Now just because she’s a lovely human, a beautiful singer, an outstanding Quaz.
Nope, my soft spot comes from a moment that took place on the second date I ever had with my wife, Catherine. We were walking through Manhattan, and the topic of “We Are The World” came up. I know that song as well as I know Dave Fleming’s Seattle Mariner statistics (very well), and I told her this. She insisted that she, too, had the song down. So I started going line by line, naming the accompanying singers. When I reached “When weeeeee, stand together as one …” I said, “OK, who is it?”
Nary a pause: Kim Carnes.
I knew I found my match.
Carnes, of course, is much more than a trivia answer. She’s a Grammy Award-winning singer/songwriter whose biggest smash, “Bette Davis Eyes,” was the biggest song of 1981. Carnes has written three No. 1 country tunes, and famously wrote and sang “Don’t Fall in Love with a Dreamer” alongside the great Kenny Rogers. She still performs regularly across the globe, and can be found on the web here.
Kim Carnes, you are the 215th Quaz …
JEFF PEARLMAN: Kim, these interviews tend to veer toward quirky, so I’m gonna veer toward quirky. For some reason I’ve been in a “We Are The World” phase the past few days. Played it a bunch of times, showed it to my kids. And I believe—truly—that the highest moment of the song comes when you, Huey Lewis and Cindy Lauper sing together. I wound up finding this, which gave some behind-the-moment access. I’m wondering—what do you remember from the “We Are The World” experience? Was it fun? Awful? Did you mind only having two words (“When we …”) to yourself? Did you like the song?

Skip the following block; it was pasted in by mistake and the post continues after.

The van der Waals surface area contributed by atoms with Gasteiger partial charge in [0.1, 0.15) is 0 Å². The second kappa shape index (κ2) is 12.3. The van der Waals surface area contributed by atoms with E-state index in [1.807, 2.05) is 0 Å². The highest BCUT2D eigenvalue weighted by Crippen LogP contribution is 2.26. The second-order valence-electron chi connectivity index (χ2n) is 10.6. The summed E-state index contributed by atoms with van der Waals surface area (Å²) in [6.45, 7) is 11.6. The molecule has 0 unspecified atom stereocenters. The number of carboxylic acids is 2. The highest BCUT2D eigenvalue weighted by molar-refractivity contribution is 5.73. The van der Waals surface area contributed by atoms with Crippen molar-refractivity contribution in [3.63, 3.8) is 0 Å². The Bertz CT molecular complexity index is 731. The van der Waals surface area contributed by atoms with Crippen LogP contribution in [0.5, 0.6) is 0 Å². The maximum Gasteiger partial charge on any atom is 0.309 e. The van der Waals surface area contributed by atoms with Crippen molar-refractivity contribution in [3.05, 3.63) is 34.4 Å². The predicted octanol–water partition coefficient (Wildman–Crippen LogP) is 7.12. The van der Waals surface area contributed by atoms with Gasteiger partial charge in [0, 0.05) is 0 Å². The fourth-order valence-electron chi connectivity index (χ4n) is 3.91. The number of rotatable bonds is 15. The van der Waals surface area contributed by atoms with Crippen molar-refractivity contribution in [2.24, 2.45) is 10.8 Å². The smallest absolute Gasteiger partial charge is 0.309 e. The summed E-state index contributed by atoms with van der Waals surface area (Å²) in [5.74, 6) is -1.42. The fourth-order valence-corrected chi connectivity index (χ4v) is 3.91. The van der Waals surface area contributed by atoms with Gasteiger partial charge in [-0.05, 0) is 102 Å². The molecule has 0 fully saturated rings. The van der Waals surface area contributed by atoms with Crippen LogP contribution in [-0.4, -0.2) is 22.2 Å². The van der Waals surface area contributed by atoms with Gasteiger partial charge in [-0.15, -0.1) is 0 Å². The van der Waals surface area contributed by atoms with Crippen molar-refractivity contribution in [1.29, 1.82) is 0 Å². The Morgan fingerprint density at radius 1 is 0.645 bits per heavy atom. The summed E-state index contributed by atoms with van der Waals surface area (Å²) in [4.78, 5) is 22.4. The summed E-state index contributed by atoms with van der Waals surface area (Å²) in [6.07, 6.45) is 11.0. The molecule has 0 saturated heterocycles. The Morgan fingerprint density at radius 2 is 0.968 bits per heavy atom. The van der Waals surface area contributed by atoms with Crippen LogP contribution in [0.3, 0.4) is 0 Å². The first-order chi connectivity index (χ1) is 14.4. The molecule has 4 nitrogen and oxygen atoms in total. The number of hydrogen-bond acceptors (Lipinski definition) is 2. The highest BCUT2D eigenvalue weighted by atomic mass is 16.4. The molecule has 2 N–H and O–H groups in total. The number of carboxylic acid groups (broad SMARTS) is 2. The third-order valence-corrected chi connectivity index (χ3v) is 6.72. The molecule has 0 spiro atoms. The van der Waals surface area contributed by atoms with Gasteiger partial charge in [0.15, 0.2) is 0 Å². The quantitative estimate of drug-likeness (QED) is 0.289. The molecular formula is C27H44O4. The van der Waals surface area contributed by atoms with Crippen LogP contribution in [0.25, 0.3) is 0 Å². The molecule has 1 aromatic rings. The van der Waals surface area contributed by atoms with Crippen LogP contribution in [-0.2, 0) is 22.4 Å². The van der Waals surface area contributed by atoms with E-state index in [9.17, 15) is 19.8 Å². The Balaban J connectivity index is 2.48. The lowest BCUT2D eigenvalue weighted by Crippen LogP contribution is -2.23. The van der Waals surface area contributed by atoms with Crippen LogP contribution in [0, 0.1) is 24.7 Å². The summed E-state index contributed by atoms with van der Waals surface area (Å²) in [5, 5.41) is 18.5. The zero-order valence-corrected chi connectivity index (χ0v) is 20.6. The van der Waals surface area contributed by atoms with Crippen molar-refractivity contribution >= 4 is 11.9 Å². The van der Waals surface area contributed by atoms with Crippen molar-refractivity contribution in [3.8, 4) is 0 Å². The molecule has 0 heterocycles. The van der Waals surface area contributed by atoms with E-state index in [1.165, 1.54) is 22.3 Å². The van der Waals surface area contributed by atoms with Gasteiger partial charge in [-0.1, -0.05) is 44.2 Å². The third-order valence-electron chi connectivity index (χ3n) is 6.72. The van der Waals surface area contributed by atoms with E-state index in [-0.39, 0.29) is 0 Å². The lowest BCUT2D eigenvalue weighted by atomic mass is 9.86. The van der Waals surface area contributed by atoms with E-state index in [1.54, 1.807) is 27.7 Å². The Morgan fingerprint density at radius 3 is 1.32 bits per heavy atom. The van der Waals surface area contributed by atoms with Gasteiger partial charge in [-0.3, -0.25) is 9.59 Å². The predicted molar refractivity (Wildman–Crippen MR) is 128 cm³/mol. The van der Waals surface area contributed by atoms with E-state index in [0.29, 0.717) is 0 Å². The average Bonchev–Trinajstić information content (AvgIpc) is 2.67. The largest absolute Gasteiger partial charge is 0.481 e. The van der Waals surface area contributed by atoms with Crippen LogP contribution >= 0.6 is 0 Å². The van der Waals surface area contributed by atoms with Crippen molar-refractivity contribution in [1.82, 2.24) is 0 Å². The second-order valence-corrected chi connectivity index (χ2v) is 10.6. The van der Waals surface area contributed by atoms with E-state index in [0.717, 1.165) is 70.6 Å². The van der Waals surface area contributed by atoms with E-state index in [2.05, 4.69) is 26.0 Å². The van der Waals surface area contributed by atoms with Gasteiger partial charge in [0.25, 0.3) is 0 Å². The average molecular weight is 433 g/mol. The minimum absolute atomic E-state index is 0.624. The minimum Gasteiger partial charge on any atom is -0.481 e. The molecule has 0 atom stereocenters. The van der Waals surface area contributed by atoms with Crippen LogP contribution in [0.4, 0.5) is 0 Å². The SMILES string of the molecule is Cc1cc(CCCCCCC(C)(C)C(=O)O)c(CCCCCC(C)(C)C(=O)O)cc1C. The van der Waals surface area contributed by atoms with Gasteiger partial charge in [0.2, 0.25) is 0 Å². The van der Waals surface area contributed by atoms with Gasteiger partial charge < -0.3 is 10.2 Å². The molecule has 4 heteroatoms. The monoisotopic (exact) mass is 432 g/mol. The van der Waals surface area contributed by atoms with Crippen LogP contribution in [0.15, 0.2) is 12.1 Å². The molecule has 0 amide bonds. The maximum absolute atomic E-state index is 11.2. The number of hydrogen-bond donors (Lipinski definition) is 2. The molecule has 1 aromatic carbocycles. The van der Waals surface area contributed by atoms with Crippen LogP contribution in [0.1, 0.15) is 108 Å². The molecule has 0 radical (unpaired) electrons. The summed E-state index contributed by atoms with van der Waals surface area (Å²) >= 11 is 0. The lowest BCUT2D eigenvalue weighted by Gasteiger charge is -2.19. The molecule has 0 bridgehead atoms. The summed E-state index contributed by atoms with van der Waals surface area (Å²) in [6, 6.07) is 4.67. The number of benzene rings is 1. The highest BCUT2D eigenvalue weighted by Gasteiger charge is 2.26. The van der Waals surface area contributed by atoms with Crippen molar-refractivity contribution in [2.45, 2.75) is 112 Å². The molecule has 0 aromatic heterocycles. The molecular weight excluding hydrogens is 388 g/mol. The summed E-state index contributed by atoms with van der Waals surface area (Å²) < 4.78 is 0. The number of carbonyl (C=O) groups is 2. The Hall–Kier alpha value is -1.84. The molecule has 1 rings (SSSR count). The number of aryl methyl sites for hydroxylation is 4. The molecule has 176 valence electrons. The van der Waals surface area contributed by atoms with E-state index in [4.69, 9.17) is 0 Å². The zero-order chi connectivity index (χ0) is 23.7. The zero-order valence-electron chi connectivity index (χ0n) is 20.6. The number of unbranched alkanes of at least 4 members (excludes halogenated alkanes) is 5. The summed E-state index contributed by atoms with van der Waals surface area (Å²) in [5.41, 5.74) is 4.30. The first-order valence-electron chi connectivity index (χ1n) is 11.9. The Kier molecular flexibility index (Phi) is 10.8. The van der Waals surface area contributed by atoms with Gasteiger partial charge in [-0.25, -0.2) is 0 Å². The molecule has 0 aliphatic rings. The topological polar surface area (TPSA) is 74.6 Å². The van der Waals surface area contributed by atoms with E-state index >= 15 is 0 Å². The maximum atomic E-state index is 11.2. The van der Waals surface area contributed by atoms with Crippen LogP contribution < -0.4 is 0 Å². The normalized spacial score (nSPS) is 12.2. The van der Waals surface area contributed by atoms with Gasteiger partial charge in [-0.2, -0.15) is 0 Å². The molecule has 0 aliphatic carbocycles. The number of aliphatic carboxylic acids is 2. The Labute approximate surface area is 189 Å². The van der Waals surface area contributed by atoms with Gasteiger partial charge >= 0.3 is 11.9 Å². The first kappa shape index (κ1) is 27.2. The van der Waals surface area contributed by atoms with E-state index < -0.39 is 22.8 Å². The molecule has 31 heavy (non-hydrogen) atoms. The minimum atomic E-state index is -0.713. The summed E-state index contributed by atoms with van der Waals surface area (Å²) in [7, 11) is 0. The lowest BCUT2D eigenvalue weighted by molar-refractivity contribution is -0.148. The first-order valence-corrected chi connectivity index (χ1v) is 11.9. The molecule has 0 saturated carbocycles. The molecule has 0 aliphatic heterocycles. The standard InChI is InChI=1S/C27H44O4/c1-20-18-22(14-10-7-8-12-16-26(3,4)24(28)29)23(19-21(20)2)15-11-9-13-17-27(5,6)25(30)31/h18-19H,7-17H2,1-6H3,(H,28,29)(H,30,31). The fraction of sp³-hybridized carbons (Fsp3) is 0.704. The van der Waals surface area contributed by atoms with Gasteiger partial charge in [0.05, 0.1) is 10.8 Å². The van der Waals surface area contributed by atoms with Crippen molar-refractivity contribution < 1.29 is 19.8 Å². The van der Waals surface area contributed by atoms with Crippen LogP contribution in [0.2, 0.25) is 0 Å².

KIM CARNES: We arrived at A&M studios to a sign that read, “Leave your ego at the door.” I think the song was perfect. From standing next to Michael Jackson to meeting Bob Dylan for the first time … it was all just too cool. I wasn’t counting solo lines. Heck, I was just glad to be a part of this magical event. The best part was everyone signing one another’s sheet music.
J.P.: You’ve had an amazing career. Absolutely amazing. Hit songs. Grammy Awards. I wonder, as you approach 70, what matters to you, and what doesn’t? Like, do you care more about a hit record, or a song that goes ignored but kicks ass? Do the awards matter? Can you play for a crowd of 20 and be satisfied? Do you need a huge audience? Do you care if people recognize you? Does signing an autograph give you a lift?
K.C.: I don’t do numbers. I just jumped after reading your question. In my head I am a 17-year-old surfer, now and forever!
I am most proud of my last album, “Chasin Wild Trains.” I produced it and wrote or co-wrote with my incredibly talented pals. There was no one to say “no” and no compromises. Not thinking about radio was so freeing. It made the project a true labor of love. As a result, that album charted in several countries on the Americana charts and I did an amazing European tour in support of the CD.
I have the awards. I just want my peers to get what I do and to be moved. I play festivals for 15,000 people, benefit house concerts for a smaller group, and “in-the-round” songwriter shows at the Bluebird Café here in Nashville for 150 people. I love it all. I am blown away that I get to do what I do.